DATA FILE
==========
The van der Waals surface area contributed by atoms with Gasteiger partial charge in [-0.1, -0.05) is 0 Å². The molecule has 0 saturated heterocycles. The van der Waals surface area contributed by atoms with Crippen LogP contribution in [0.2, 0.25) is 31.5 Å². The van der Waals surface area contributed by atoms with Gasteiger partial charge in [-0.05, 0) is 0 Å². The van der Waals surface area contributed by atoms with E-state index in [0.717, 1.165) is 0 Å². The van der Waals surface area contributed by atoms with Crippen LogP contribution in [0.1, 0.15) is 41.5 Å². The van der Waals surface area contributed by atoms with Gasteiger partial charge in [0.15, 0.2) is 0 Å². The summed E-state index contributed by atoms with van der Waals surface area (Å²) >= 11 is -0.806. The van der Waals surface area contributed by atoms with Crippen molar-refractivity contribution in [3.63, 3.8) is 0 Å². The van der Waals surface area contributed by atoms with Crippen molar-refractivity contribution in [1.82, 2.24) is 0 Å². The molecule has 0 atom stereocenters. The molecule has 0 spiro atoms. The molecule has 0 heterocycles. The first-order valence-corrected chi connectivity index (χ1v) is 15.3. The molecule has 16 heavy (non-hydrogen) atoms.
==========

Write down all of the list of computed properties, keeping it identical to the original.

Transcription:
The van der Waals surface area contributed by atoms with Gasteiger partial charge in [-0.1, -0.05) is 0 Å². The molecule has 0 saturated heterocycles. The van der Waals surface area contributed by atoms with Crippen LogP contribution in [0.2, 0.25) is 31.5 Å². The van der Waals surface area contributed by atoms with Gasteiger partial charge in [-0.05, 0) is 0 Å². The van der Waals surface area contributed by atoms with E-state index in [0.717, 1.165) is 0 Å². The van der Waals surface area contributed by atoms with Crippen LogP contribution in [0.1, 0.15) is 41.5 Å². The van der Waals surface area contributed by atoms with Gasteiger partial charge in [0.15, 0.2) is 0 Å². The summed E-state index contributed by atoms with van der Waals surface area (Å²) >= 11 is -0.806. The van der Waals surface area contributed by atoms with Crippen molar-refractivity contribution in [3.63, 3.8) is 0 Å². The van der Waals surface area contributed by atoms with Crippen molar-refractivity contribution in [1.82, 2.24) is 0 Å². The molecule has 0 atom stereocenters. The molecule has 0 spiro atoms. The molecule has 0 heterocycles. The first-order valence-corrected chi connectivity index (χ1v) is 15.3. The molecule has 16 heavy (non-hydrogen) atoms.